Australian researchers are working on a smarter way of dealing with plastic waste. 

RMIT University researchers have developed a clean and cost-effective way to upcycle used plastic, transforming it into valuable nanomaterials and high-quality fuel.

The new method can produce high-value products from plastic – carbon nanotubes and clean liquid fuel – while simultaneously upcycling agricultural and organic waste.

The team’s two-step process, revealed in the Journal of Environmental Management, converts organic waste into a carbon-rich and high-value form of charcoal, then uses this as a catalyst to upcycle the plastic.

Lead researcher Associate Professor Kalpit Shah says upcycling two massive waste streams through one circular economy approach could deliver significant financial and environmental benefits.

“Our method is clean, cost-effective and readily scaleable,” Dr Shah says.

“It’s a smart solution for transforming both used plastic and organic waste – whether tonnes of biomass from a farm or food waste and garden clippings from household green bins.

“We hope this technology could be used in future by local councils and municipal governments to help turn this waste into genuine revenue streams.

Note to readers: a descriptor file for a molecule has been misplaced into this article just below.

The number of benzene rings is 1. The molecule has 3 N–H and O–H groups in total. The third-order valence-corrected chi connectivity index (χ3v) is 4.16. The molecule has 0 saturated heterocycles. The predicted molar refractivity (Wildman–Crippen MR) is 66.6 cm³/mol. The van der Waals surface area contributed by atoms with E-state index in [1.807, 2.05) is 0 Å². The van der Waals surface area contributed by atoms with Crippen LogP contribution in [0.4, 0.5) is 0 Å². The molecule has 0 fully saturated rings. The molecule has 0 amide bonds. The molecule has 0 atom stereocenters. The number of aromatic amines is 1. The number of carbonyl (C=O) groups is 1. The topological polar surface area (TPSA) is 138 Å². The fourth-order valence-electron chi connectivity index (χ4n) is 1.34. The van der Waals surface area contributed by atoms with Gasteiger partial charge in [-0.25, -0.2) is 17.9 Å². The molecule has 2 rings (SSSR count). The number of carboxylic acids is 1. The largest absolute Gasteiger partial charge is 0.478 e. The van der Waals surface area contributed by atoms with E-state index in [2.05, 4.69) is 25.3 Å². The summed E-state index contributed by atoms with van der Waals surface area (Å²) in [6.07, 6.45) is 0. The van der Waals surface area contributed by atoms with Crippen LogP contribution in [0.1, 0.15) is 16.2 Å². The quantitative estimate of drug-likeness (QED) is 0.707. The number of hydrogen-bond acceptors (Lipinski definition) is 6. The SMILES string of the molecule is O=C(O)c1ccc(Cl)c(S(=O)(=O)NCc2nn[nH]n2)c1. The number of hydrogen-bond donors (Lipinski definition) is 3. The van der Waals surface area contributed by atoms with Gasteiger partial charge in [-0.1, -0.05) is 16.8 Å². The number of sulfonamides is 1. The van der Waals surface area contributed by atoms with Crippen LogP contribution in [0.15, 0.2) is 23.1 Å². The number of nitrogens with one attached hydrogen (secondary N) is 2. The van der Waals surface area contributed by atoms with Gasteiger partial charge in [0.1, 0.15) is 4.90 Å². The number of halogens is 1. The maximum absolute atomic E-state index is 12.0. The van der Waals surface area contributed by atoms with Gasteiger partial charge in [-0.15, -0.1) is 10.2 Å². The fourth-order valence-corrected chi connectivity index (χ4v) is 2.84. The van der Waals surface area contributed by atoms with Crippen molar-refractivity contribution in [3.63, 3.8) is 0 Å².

“With Australia banning export of waste plastic from next year, it’s vital that we explore sustainable and cost-efficient alternatives beyond recycling.

“Upcycling plastic with home-grown tech would enable us to draw the greatest possible value out of our limited resources and bring us closer towards a true circular economy.”

Plastic unfantastic

The export of unprocessed single resin/polymer plastics will be banned from July 1, 2022, under new Australian laws designed to phase out export of waste plastics, paper, glass and tyres.

Australia’s national recycling target is for 70 per cent of the country’s plastic packaging to be recycled or composted by 2025, but a recent report found just 9.4 per cent of plastic was recycled in 2017-2018.

Recycling and clean energy is one of six national priorities in the Federal Government's Modern Manufacturing Strategy